Policy Picks: The latest regulatory developments from the Philippines, India and New Zealand

By Gary Scattergood contact

- Last updated on GMT

The Philippines Department of Trade and Industry (DTI) is considering the removal of suggested retail prices (SRPs) for rice.
The Philippines Department of Trade and Industry (DTI) is considering the removal of suggested retail prices (SRPs) for rice.
Policy development’s involving raw milk in New Zealand, coconut oil in India and rice in the Philippines are featured in our latest round-up of regional policy changes.

Rice crisis over? Philippines looks at removal of suggested retail prices as market stabilises

The Philippines Department of Trade and Industry (DTI) is considering the removal of suggested retail prices (SRPs) for rice​ in the wake of the rice tariffication law being signed earlier this year.

Amid rapidly rising prices due to a shortage crisis last year, in October the government had implemented SRPs​ of (per kilogramme), PHP39 (US$0.73) for imported well-milled rice, PHP40 (US$0.74) for imported premium (Pakistan, India, China), and PHP43 (US$0.80) for imported premium (Thailand, Vietnam).

For local varieties, SRPs for local regular-milled rice were set at PHP39 (US$0.73), local well-milled at PHP44 (US$0.82), and local premium at PHP47 (US$0.87).

According to DTI monitoring, rice prices are now mostly hovering in the range of PHP 34 (PHP0.66) to PHP39 (US$0.73) per kilogramme, and as low as PHP32 (US$0.62) per kilogramme in some areas.

“We saw the prices now and we think that this is the right range, [and] we're hoping that it goes even lower,”​ said Trade Secretary Ramon Lopez to Rappler​.

Coconut oil adulteration: FSSAI bans 14 brands in India as new detection method gains traction

The Food Safety and Standards Authority of India (FSSAI) has banned 14 brands of coconut oil​ in the southern state of Kerala, citing the detection of adulteration.

In an article published on the FSSAI website, an official confirmed that laboratory tests had conclusively proved that the coconut oil products had been adulterated.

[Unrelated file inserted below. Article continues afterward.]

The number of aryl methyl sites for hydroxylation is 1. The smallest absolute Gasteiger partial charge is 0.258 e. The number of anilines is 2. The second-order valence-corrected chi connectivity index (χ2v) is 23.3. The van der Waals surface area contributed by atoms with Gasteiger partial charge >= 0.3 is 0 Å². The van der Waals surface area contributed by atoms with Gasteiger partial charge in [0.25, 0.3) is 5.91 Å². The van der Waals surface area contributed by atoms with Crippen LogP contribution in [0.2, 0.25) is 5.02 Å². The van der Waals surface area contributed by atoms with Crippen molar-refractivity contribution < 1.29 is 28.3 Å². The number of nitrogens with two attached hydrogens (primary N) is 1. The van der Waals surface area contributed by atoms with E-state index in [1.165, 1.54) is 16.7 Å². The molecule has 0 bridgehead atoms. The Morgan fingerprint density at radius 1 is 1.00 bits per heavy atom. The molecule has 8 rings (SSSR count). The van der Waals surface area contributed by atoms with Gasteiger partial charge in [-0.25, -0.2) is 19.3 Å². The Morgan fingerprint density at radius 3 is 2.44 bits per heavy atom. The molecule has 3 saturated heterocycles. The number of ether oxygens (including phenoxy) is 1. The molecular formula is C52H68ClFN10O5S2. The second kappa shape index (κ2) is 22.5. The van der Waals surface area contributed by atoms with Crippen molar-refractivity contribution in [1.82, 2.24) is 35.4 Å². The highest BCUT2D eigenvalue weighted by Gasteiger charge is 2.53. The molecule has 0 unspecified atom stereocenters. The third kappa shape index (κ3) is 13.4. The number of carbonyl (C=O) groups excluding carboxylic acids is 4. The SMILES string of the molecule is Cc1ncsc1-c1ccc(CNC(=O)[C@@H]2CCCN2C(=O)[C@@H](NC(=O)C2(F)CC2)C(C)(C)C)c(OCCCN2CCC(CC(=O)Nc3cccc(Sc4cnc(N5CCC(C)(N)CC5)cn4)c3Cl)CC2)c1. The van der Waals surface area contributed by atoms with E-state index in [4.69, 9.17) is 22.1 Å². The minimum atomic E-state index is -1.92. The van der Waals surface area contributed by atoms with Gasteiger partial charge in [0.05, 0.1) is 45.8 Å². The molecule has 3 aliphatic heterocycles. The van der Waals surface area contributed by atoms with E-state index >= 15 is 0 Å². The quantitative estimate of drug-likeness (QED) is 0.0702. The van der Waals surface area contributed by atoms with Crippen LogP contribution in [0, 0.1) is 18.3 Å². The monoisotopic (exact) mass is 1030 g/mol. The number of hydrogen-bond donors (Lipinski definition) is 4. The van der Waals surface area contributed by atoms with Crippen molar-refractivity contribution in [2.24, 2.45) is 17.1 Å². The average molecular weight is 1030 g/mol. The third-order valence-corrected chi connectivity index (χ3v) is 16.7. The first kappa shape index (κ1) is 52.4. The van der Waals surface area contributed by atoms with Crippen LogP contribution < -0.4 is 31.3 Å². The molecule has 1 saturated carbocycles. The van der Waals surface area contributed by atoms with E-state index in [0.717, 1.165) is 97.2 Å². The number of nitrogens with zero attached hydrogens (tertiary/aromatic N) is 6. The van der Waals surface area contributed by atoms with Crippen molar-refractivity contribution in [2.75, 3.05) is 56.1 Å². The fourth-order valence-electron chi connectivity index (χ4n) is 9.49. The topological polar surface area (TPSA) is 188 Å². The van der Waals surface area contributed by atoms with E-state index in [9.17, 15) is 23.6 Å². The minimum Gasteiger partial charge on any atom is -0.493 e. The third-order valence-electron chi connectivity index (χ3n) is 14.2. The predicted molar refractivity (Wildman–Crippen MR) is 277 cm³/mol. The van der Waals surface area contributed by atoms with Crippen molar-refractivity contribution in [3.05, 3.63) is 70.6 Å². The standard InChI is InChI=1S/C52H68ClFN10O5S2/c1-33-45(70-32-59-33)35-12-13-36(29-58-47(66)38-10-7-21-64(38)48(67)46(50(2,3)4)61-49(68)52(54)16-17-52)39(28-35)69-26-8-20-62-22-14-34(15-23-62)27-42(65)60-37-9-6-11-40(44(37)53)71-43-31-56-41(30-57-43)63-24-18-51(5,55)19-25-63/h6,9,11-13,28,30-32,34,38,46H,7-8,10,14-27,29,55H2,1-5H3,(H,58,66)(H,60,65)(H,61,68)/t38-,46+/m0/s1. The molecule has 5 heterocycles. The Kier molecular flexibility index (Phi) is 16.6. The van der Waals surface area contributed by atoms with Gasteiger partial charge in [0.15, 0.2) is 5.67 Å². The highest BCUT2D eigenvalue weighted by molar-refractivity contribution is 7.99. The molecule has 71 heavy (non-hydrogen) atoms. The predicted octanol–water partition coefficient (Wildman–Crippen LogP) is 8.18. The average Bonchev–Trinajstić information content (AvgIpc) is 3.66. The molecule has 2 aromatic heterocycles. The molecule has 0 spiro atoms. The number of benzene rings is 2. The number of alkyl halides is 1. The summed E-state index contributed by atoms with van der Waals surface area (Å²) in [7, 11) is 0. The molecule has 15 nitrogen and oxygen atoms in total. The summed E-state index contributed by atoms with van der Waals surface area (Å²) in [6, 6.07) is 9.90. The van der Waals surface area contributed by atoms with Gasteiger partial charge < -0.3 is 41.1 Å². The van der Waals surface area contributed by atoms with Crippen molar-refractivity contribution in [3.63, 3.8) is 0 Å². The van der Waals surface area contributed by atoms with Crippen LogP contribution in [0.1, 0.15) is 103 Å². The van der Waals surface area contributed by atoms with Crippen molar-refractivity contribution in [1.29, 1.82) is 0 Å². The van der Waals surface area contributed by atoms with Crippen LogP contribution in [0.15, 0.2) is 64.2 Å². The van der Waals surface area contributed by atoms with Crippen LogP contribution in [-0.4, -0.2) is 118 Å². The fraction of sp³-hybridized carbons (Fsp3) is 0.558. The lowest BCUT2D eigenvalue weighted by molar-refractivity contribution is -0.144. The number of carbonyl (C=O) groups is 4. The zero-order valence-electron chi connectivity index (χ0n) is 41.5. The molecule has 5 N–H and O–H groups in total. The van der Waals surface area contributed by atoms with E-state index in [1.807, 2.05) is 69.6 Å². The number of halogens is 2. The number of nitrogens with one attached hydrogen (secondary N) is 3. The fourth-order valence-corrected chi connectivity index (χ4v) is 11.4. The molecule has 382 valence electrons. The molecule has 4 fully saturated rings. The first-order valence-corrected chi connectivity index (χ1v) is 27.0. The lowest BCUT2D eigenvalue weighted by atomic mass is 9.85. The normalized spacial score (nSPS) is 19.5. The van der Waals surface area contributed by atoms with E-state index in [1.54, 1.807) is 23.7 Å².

“[FSSAI has] banned the production, procurement and distribution of these 14 coconut oil brands, [and] these will face strict action,” ​she said.

Amongst the brands named as offenders were Surabhi and Soubaghya, both produced by Balakumaran Oil Mills.

Of note is the fact that such bans have taken place multiple times before in Kerala. In December last year, FSSAI had banned another 70 coconut oil brands in the state, June saw 51 bans and May saw 45 bans.

Including the latest ban updates, the total number of coconut oil bans that have been instated in the state so far has reached 180.

“If the unsafe food articles are not recalled with immediate effect, the very purpose of the Food Safety Act will be defeated and it may lead to serious public health issues,”​ said FSSAI.


Raw potential? New Zealand opens raw milk regulations review for consultation

The New Zealand Ministry of Primary Industries (MPI) has launched an online survey seeking public consultation on the efficacy of current regulations surrounding raw milk.

Two types of questionnaires are currently available on the MPI website: One for suppliers and one for consumers, both with deadlines set for the end of this month.

According to MPI, the public opinion survey is being held to ‘determine whether the rules for processing and selling raw drinking milk in New Zealand are working as intended’​ and that if any changes are made to the regulations, further opinions would be sought.

It is part of the overall review that MPI is holding into raw milk regulations​ which began in November last year.

“This work is not about rewriting the rules nor making radical changes. It is an assessment of the existing system,”​ it said.

The current raw milk sales regulations entered into force in 2016, and were aimed at ‘better managing the risks to public health while recognising the consumers demand for raw milk’​. Back then, a public consultation was also held before the regulations came into effect.

Before these regulations, consumers were able to collect raw milk from collection points across the country.


‘No leniency’: Punjab Chief Minister orders ‘indiscriminate’ crackdown on food adulteration through Ramadan festival

Punjab Chief Minister Sardar Usman Buzdar has ordered for ‘indiscriminate action’ and surveillance​ by the Punjab Food Authority (PFA) to be carried out in the province throughout the Ramadan festival period.

In a department meeting at the PFA head office earlier this week, Sardar described food adulterators as ‘not deserving of any leniency’​.

“[Although] PFA is already active against food adulteration, [even stricter] implementation of PFA laws [will ensue] during Ramadan-ul-Mubarak,”​ he told local media.

PFA Director-General Captain (R) Muhammad Usman Younas has already prepared for such an initiative, having directed PFA officers and heads of the various departments to prepare round-the-clock duty schedules in preparation for Ramadan, which begins on May 5.

Additionally, special teams to monitor for ‘suspicious activities’ during the sehri (pre-dawn meal before starting fast) and iftar (evening meal after breaking fast) timings will be formed.

Related topics: Policy, All Asia-Pacific, Industry growth

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